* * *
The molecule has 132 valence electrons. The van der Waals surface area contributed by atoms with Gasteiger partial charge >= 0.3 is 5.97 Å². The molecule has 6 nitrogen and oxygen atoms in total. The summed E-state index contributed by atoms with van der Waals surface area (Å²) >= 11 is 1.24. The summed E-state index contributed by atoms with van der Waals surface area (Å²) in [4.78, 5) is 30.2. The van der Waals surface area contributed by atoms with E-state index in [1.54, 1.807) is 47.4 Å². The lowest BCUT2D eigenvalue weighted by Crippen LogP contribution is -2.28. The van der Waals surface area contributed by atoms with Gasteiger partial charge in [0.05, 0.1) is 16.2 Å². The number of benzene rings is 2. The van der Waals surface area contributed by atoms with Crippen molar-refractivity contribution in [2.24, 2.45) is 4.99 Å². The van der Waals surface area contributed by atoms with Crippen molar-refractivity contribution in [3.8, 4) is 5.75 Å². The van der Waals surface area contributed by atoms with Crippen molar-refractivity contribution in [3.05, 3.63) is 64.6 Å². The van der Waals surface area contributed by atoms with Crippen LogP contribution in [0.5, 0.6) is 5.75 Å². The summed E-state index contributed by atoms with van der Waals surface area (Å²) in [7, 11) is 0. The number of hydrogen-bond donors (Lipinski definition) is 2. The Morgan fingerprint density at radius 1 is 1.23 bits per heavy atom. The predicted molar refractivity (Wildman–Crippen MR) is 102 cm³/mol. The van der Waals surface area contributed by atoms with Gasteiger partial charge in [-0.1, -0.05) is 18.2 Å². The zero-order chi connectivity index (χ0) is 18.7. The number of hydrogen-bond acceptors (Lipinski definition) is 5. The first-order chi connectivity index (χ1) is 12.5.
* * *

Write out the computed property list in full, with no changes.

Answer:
The molecule has 132 valence electrons. The van der Waals surface area contributed by atoms with Gasteiger partial charge >= 0.3 is 5.97 Å². The molecule has 6 nitrogen and oxygen atoms in total. The summed E-state index contributed by atoms with van der Waals surface area (Å²) >= 11 is 1.24. The summed E-state index contributed by atoms with van der Waals surface area (Å²) in [4.78, 5) is 30.2. The van der Waals surface area contributed by atoms with E-state index in [1.54, 1.807) is 47.4 Å². The lowest BCUT2D eigenvalue weighted by Crippen LogP contribution is -2.28. The van der Waals surface area contributed by atoms with Gasteiger partial charge in [0.05, 0.1) is 16.2 Å². The number of benzene rings is 2. The van der Waals surface area contributed by atoms with Crippen molar-refractivity contribution in [2.24, 2.45) is 4.99 Å². The van der Waals surface area contributed by atoms with Crippen molar-refractivity contribution in [3.8, 4) is 5.75 Å². The van der Waals surface area contributed by atoms with Crippen molar-refractivity contribution in [3.05, 3.63) is 64.6 Å². The van der Waals surface area contributed by atoms with Crippen LogP contribution in [0.5, 0.6) is 5.75 Å². The summed E-state index contributed by atoms with van der Waals surface area (Å²) in [7, 11) is 0. The number of hydrogen-bond donors (Lipinski definition) is 2. The Morgan fingerprint density at radius 1 is 1.23 bits per heavy atom. The predicted molar refractivity (Wildman–Crippen MR) is 102 cm³/mol. The van der Waals surface area contributed by atoms with Gasteiger partial charge in [-0.1, -0.05) is 18.2 Å². The zero-order chi connectivity index (χ0) is 18.7. The number of hydrogen-bond acceptors (Lipinski definition) is 5. The first-order chi connectivity index (χ1) is 12.5.